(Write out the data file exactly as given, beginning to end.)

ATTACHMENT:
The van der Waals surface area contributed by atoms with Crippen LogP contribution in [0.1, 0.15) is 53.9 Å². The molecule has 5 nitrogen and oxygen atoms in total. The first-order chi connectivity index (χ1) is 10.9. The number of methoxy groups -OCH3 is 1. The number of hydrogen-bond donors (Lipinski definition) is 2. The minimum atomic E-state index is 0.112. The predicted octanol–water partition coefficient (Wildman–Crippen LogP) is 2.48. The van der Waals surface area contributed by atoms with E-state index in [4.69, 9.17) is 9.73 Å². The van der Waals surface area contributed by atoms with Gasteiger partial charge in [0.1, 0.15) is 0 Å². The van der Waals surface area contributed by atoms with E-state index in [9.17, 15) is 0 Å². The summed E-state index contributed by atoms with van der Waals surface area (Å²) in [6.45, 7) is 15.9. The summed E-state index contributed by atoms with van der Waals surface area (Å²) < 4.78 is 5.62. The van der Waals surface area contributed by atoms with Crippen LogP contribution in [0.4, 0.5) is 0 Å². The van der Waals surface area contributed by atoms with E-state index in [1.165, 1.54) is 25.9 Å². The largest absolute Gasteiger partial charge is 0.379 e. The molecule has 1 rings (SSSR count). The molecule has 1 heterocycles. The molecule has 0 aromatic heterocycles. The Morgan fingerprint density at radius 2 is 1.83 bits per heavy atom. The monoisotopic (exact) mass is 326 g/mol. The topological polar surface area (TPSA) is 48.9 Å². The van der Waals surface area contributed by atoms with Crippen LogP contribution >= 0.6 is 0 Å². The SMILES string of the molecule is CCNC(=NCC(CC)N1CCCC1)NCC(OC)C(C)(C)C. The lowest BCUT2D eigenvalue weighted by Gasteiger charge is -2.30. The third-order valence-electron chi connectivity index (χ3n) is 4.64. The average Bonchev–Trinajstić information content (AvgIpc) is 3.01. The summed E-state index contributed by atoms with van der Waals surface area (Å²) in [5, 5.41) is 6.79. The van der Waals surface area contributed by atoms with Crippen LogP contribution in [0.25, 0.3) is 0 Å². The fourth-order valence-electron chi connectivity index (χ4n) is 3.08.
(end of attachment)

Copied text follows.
The van der Waals surface area contributed by atoms with Crippen LogP contribution in [0.1, 0.15) is 53.9 Å². The molecule has 5 nitrogen and oxygen atoms in total. The first-order chi connectivity index (χ1) is 10.9. The number of methoxy groups -OCH3 is 1. The number of hydrogen-bond donors (Lipinski definition) is 2. The minimum atomic E-state index is 0.112. The predicted octanol–water partition coefficient (Wildman–Crippen LogP) is 2.48. The van der Waals surface area contributed by atoms with E-state index in [4.69, 9.17) is 9.73 Å². The van der Waals surface area contributed by atoms with Gasteiger partial charge in [0.1, 0.15) is 0 Å². The van der Waals surface area contributed by atoms with E-state index in [9.17, 15) is 0 Å². The summed E-state index contributed by atoms with van der Waals surface area (Å²) in [6.45, 7) is 15.9. The summed E-state index contributed by atoms with van der Waals surface area (Å²) < 4.78 is 5.62. The van der Waals surface area contributed by atoms with Crippen LogP contribution in [0.4, 0.5) is 0 Å². The van der Waals surface area contributed by atoms with E-state index in [1.165, 1.54) is 25.9 Å². The largest absolute Gasteiger partial charge is 0.379 e. The molecule has 1 rings (SSSR count). The molecule has 1 heterocycles. The molecule has 0 aromatic heterocycles. The Morgan fingerprint density at radius 2 is 1.83 bits per heavy atom. The monoisotopic (exact) mass is 326 g/mol. The topological polar surface area (TPSA) is 48.9 Å². The van der Waals surface area contributed by atoms with Crippen LogP contribution >= 0.6 is 0 Å². The SMILES string of the molecule is CCNC(=NCC(CC)N1CCCC1)NCC(OC)C(C)(C)C. The lowest BCUT2D eigenvalue weighted by Gasteiger charge is -2.30. The third-order valence-electron chi connectivity index (χ3n) is 4.64. The average Bonchev–Trinajstić information content (AvgIpc) is 3.01. The summed E-state index contributed by atoms with van der Waals surface area (Å²) in [5, 5.41) is 6.79. The van der Waals surface area contributed by atoms with Crippen LogP contribution in [0.25, 0.3) is 0 Å². The fourth-order valence-electron chi connectivity index (χ4n) is 3.08.